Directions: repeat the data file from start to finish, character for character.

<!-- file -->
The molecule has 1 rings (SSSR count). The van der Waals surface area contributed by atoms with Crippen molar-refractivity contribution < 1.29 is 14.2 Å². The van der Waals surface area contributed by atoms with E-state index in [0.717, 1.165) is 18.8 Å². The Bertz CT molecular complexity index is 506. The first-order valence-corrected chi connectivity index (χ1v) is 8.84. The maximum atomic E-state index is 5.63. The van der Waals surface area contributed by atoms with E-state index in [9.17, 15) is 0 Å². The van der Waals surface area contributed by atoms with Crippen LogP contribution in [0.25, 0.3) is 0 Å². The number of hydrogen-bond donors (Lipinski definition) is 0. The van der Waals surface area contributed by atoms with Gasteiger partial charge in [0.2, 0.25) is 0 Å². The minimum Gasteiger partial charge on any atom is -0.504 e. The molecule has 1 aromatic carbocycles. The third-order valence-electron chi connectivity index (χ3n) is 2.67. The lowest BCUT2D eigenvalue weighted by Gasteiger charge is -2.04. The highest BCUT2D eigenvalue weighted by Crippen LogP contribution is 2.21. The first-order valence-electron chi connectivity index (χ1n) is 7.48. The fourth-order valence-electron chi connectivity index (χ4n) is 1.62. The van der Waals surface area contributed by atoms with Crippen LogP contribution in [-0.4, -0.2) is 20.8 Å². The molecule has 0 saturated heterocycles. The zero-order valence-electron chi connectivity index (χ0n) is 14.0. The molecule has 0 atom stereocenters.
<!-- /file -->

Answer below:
The molecule has 1 rings (SSSR count). The van der Waals surface area contributed by atoms with Crippen molar-refractivity contribution < 1.29 is 14.2 Å². The van der Waals surface area contributed by atoms with E-state index in [0.717, 1.165) is 18.8 Å². The Bertz CT molecular complexity index is 506. The first-order valence-corrected chi connectivity index (χ1v) is 8.84. The maximum atomic E-state index is 5.63. The van der Waals surface area contributed by atoms with E-state index in [9.17, 15) is 0 Å². The van der Waals surface area contributed by atoms with Crippen LogP contribution in [0.25, 0.3) is 0 Å². The number of hydrogen-bond donors (Lipinski definition) is 0. The van der Waals surface area contributed by atoms with Gasteiger partial charge in [0.2, 0.25) is 0 Å². The minimum Gasteiger partial charge on any atom is -0.504 e. The molecule has 1 aromatic carbocycles. The third-order valence-electron chi connectivity index (χ3n) is 2.67. The lowest BCUT2D eigenvalue weighted by Gasteiger charge is -2.04. The highest BCUT2D eigenvalue weighted by Crippen LogP contribution is 2.21. The first-order valence-electron chi connectivity index (χ1n) is 7.48. The fourth-order valence-electron chi connectivity index (χ4n) is 1.62. The van der Waals surface area contributed by atoms with Crippen LogP contribution in [-0.4, -0.2) is 20.8 Å². The molecule has 0 saturated heterocycles. The zero-order valence-electron chi connectivity index (χ0n) is 14.0. The molecule has 0 atom stereocenters.